Bennett thought it would be more effective to fight with his creativity and imagination, the same weapons he arms kids with because he wants to teach them how to think with "design in mind so that they can have a better future for us." Inspired by his daughter, he said he's motivated to inspire kids to create a better world for her and her generation.
To be the change he wants to see, Bennett said he would be a hypocrite if he didn't express himself in his distinctive way. He thinks people often focus too much about which athletes are standing, sitting, raising a fist or lending a hand during the national anthem rather than the message they're getting across.
"I look around the national anthem, and you still got people selling beers and peanuts, people probably in the bathroom taking a [expletive], babies crying and all kinds of [expletive] going on," Bennett said. "It's not like everybody is standing there with attention looking at the flag when the national anthem is going on. You got people doing all kinds of [expletive]. People yelling at you, trying to get a picture of you. I think so. I think people do miss the point. But anything you do, when you've got a good purpose or whatever it is, it doesn't really matter. Most people won't get it. You've just got to keep plugging away, keep chugging away and eventually, change will happen. Change doesn't happen overnight. It takes effort, and it takes a lot of change. It takes one person to sit down. Rosa Parks sat down. Change happened. So, things just come along and it evolves over time.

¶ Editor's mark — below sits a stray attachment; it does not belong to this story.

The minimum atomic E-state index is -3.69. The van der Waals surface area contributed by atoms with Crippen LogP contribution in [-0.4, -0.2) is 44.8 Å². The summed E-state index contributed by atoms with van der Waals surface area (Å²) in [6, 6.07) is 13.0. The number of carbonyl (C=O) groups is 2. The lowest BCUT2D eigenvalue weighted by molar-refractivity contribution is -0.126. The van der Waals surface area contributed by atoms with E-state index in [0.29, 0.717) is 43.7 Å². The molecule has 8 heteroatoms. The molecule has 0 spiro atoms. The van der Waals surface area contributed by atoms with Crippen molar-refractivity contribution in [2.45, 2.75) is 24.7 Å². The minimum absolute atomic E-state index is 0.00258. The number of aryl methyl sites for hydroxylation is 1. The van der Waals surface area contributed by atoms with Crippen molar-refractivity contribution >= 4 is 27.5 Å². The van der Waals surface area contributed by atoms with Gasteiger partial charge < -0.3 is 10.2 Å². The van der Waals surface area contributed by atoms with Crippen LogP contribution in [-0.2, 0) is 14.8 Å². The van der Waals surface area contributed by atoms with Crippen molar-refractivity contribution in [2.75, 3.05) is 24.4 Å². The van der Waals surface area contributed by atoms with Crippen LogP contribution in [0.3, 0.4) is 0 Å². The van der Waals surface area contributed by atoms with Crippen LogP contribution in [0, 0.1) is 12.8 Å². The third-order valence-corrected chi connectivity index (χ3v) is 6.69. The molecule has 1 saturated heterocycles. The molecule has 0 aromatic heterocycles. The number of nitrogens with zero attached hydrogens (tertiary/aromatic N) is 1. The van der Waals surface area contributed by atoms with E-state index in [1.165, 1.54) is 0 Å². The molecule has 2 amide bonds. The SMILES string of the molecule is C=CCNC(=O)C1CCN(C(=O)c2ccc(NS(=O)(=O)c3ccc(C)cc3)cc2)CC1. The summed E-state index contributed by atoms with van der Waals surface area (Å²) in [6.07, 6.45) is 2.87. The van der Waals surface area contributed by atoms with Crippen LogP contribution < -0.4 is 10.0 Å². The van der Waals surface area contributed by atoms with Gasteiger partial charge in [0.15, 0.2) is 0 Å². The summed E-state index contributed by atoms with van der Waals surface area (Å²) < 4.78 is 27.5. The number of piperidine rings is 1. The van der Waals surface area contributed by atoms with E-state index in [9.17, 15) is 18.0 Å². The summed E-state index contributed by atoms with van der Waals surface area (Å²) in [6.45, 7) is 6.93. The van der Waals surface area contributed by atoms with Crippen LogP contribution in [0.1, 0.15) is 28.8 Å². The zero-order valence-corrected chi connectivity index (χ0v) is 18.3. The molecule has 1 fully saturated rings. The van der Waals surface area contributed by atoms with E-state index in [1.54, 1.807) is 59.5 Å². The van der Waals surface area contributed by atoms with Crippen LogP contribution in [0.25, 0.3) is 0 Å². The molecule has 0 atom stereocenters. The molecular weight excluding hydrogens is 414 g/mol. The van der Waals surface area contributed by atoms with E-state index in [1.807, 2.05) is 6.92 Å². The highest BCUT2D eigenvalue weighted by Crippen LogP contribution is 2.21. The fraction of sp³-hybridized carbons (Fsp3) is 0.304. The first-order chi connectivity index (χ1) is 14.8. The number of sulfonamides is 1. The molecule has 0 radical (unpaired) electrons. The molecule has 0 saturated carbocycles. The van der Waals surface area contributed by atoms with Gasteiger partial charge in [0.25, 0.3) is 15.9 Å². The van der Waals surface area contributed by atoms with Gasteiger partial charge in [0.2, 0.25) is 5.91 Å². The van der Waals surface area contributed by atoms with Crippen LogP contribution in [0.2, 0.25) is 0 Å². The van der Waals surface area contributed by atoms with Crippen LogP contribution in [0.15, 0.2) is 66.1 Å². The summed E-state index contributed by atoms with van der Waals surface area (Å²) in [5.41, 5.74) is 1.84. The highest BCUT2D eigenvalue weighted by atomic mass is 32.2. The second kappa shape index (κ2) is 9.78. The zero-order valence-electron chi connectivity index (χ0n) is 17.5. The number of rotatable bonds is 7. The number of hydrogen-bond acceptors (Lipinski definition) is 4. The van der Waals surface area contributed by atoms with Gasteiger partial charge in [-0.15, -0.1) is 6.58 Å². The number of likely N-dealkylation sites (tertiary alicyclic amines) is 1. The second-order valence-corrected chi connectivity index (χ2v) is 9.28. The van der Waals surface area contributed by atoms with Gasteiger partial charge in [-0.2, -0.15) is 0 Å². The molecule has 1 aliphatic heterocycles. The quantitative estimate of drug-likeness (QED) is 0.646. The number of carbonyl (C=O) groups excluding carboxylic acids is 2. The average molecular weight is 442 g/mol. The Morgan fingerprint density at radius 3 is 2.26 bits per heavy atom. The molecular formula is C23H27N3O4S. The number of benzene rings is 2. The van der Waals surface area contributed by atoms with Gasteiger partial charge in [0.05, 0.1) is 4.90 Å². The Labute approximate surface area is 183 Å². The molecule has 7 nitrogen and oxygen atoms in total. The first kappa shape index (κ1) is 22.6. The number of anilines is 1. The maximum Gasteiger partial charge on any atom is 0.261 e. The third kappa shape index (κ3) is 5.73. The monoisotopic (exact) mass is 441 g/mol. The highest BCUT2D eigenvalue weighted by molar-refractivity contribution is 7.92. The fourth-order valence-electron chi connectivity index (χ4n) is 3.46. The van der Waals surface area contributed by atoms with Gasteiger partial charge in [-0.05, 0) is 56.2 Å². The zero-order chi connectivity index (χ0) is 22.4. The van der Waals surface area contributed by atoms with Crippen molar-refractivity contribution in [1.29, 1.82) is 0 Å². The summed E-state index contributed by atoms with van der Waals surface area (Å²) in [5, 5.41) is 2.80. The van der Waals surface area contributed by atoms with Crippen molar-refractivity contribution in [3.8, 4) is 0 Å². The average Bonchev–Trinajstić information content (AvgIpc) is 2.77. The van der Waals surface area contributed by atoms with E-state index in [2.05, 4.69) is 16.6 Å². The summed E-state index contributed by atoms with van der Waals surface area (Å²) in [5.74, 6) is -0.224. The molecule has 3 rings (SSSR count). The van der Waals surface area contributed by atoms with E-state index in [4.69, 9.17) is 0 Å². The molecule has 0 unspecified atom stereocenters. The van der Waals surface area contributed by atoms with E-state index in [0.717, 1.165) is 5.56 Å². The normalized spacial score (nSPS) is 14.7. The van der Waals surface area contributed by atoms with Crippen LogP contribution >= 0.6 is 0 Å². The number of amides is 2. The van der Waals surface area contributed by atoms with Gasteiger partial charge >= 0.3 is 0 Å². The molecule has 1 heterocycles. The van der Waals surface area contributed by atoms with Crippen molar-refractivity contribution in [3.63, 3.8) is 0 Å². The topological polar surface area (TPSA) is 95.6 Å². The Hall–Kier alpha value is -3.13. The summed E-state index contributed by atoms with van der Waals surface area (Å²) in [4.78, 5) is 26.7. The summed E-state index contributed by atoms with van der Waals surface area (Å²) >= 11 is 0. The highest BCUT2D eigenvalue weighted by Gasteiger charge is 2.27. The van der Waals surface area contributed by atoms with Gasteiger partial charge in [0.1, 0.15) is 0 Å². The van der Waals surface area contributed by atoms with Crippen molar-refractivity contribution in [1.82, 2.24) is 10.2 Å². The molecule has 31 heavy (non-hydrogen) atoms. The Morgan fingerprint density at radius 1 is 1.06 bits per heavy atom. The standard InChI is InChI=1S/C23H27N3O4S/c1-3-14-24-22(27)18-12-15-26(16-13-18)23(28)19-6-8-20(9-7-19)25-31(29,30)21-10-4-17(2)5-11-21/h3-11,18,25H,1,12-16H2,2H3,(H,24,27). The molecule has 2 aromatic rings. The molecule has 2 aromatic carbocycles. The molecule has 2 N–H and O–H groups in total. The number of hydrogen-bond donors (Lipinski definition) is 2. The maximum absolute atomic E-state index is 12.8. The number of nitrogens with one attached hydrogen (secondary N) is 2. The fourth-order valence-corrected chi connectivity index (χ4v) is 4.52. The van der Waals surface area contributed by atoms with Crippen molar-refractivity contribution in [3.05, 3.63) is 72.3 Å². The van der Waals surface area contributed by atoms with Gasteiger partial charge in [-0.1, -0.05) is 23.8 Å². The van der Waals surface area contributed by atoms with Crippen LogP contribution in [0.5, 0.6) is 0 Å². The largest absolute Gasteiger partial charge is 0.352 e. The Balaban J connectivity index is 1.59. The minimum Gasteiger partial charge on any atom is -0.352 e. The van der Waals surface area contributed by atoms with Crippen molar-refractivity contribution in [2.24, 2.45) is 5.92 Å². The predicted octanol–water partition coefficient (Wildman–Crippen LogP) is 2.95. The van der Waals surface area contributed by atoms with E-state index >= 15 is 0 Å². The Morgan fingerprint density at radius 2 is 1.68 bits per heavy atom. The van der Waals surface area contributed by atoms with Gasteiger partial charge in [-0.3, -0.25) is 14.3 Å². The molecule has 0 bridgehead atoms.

"I think guys are going to be doing a lot of different things, a lot of different battles and a lot of different things in the same war. I think, at the end of the day, I think the change will come - not only for the black players, but white players. The entire world wants to see the world become a better place. I think everyone is starting to get more involved and trying to look at it more so like, 'What can I do to do my part?' And, 'How can I help out?' I think that's one of the coolest things right now."